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The Children of Green Knowe (1954)

af L. M. Boston

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Serier: Green Knowe (1)

MedlemmerAnmeldelserPopularitetGennemsnitlig vurderingOmtaler
1,6364210,619 (4.09)119
Tolly comes to live with his great-grandmother at the ancient house of Green Knowe and becomes friends with three children who lived there in the seventeenth century.

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Viser 1-5 af 42 (næste | vis alle)
This is such a charming, spooky, old-timey book. It is full of mysterious magic, but very little actual adventure or plot. Despite this I really enjoyed it and found the little boy and his grandmother a delightful pair. ( )
  mslibrarynerd | Jan 13, 2024 |
This was sweet, but it definitely could've been written better. There was very little action or plot, it was mostly the main character learning about his family history through stories and meeting the ghosts of his ancestors. The opportunity for an adventure scene only lasted about 10 pages or less, and I wished Green Knowe could've been built up more. It's literally what the novel and manor are named after. ( )
  Dances_with_Words | Jan 6, 2024 |
This is a hard one for me to review. I think if you read it as a child, it's going to have a really strong pull - it speaks to something about what it is to be a small, imaginative child, particularly a small, imaginative, only child, that I don't think I've ever seen represented in prose before. It's a favorite book of a close friend of mine, who read it when young, but I didn't read it for the first time until I was almost 30. It doesn't have the same pull for me - I don't really see how it could.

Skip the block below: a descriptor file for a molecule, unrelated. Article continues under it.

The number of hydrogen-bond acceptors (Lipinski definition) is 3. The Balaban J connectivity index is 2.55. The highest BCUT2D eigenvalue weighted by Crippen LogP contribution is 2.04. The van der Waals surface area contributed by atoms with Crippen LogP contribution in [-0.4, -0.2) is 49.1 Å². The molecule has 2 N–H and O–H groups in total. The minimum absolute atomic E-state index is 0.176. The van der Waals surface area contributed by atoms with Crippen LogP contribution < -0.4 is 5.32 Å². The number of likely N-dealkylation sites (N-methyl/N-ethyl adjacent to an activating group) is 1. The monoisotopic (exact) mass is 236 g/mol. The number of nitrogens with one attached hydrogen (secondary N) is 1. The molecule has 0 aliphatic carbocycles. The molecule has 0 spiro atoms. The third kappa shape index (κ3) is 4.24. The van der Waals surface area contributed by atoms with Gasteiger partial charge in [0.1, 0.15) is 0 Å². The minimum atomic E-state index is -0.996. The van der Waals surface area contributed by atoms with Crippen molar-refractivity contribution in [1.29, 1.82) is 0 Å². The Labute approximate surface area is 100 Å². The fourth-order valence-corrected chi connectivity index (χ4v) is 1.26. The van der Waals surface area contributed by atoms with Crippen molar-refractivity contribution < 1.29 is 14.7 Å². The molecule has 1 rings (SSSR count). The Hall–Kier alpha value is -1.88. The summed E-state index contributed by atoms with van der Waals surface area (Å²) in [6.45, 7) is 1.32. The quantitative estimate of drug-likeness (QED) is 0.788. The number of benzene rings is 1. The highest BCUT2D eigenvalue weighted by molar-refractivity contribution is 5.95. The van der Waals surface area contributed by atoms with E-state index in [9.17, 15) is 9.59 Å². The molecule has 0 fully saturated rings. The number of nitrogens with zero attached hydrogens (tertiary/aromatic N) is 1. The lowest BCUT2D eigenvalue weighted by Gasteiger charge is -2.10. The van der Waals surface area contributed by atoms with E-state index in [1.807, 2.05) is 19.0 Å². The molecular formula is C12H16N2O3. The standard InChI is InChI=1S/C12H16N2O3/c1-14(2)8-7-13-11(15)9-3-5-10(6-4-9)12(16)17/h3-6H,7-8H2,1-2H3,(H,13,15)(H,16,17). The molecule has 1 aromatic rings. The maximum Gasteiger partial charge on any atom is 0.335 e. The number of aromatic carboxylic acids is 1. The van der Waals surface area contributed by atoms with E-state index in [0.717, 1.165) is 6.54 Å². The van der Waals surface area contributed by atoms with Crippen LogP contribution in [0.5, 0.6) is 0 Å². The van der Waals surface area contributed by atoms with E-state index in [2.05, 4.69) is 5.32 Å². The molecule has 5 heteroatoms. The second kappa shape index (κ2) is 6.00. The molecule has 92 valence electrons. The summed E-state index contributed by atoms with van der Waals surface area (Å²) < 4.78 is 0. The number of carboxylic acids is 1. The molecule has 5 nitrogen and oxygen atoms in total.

It's a relatively free-form story, almost a "sandbox" story in the way we talk about video games where characters can explore environments at will and at their own pace. Predominantly, it's about a young boy arriving to stay with his great-grandmother at Christmas, and exploring the house and grounds that have been in his family for over 400 years. He and the great-grandmother strike up a special relationship, and she tells him about a trio of his ancestors who lived as happy children in the same house. They died in the Great Plague, and soon, by playing with their toys and engaging in their games, the boy realizes that their ghosts are still there.

This is not a scary book, although there are one or two dark moments. The ghost children are kind presences, and the overall tone is a dreamy one that pushes gently toward whimsy. The protagonist, Tolly, is fascinated by everything he sees; his mind goes into overdrive as he imagines how his ghostly relatives were inspired by the same house, the same gardens, the same topiaries. He leaves sugar cubes for a legendary horse in the stable and pretends that a ceramic mouse is alive in his pocket. It isn't really a question whether or not he's dreaming, or whether or not the children are really there - it's all kind of a blur, without a lot of boundaries, and mostly we are simply aware that both Tolly and his grandmother are pleased by what they experience. There is a great love of the natural world, too; does it really matter if the squirrel and the mole and the hare that Tolly sees are the same ones those long-ago children named and tamed? No, it doesn't - everything is in its place and all's right with the world.